Veeam + NetApp = Availability in the datacenter incl. v9

Since version 8 of Veeam’s availability suite backup and replication is delivering a deep integration with NetApp FAS systems. Right now several ways to backup virtualized objects are available. In this post we gonna look to the possible options and what the benefits of each of them are.

1. Backup from storage snapshot
When looking back for some years the first available backup solution for VMware was VMware’s consolidated backup framework (VCB) script to create an image level backup of individual VMs. Since then you could use mainly three ways to backup the data. You can go for network based backed (nbd), San based backup or hot add in most of the backup applications. Depending on your network interface, network based is the worst choice as it is using only around 60% of the ESXi management interface bandwidth. With San based you can speed up the backup as it is using direct San access to get the data out of the datastore. But all of the ways have the same problem. We are living in an IT-world where data is exploding. If you look to VMs it is common to have VMs with 1tb or more of disk space. Now the main problem with the current available ways is, that a VMware snapshot is created at the beginning of the backup and remains open until the job completes. In case of a 1tb backup this could be for a long time. The problem with that is that over the time the VMware snapshot is growing and the VM will get slow. And by far the worst point is that when the job is completed it takes sometimes hours to commit the VMware snapshot afterward.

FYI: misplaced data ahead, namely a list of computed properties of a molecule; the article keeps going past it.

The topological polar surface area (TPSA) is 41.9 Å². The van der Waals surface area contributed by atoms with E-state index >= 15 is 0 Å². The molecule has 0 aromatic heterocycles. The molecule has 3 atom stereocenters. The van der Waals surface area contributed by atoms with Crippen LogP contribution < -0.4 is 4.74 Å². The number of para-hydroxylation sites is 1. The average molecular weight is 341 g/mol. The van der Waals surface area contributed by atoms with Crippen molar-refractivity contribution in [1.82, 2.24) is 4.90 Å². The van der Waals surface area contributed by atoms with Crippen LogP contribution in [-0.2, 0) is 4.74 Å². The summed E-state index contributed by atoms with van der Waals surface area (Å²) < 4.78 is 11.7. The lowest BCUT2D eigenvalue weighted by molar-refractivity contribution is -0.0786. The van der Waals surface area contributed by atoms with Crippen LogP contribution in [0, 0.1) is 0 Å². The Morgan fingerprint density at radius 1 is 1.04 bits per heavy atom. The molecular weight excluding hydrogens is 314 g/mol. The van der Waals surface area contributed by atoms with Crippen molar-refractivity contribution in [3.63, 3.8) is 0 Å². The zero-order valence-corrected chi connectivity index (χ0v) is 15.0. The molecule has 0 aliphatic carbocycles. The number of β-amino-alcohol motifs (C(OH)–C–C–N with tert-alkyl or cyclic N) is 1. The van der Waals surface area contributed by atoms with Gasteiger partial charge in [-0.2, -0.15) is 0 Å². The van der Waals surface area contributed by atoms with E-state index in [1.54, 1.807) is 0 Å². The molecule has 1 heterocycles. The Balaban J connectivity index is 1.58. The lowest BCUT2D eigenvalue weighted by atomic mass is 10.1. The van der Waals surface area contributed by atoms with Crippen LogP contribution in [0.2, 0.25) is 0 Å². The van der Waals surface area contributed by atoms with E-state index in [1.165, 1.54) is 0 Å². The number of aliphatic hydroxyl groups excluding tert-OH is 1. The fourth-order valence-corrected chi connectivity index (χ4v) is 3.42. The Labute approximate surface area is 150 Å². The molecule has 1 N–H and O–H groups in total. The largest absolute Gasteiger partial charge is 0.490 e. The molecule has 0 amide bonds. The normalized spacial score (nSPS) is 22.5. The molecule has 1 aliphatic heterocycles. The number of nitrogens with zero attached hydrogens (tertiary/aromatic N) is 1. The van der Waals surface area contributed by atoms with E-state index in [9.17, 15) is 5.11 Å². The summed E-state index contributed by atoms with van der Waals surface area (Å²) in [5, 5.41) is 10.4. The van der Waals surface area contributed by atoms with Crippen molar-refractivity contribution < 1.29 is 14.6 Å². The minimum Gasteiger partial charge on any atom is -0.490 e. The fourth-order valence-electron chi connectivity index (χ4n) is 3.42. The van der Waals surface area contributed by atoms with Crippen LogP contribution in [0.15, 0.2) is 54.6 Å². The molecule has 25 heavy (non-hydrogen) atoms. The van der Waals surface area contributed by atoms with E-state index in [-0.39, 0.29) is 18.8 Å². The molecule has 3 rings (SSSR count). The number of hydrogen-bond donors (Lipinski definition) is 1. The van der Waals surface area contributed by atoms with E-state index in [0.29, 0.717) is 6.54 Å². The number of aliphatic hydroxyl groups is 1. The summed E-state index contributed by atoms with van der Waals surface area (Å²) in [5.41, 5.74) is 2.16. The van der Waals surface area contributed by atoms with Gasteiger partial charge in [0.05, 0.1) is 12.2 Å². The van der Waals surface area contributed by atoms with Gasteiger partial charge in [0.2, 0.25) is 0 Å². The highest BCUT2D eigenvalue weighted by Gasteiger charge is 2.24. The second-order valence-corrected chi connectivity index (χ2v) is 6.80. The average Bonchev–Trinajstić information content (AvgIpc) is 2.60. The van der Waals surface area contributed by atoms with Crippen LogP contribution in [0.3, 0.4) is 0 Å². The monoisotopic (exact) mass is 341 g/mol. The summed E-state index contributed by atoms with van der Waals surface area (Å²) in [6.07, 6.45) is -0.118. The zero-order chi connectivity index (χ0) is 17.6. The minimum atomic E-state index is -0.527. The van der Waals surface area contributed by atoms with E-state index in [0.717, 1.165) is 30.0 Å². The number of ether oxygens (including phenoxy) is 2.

To avoid that scenario Veeam introduced backup from storage snapshot (BfSS) in version 8.

With BfSS the way how it works is different. At the beginning there will be a VMware snapshot as it was in the past. But right after the VMware snapshot a NetApp snapshot is created on the volume to save the consistent VM state on the NetApp level. The nice thing is, that Veeam does not require any complex volume design or even raw device mappings to provide the application consistency. In a simple design you could have all your VMs (AD, SQL, Exchange…) in one volume and will get application consistency. When the NetApp snapshot was created successfully, the VMware snapshot will be removed and the data will be backuped directly from the NetApp snapshot. With that technology the time how long a VMware snapshot remains open is reduced to a few minutes instead of hours. After the backup is completed, the NetApp snapshot gets removed.

With the current version 8 it is possible to backup data from the primary storage controller.
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With the upcoming version 9 you will be able to backup from the secondary NetApp controller as well. So you can provide a fast, efficient backup without having load on your primary storage system.
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2. NetApp snapshot orchestration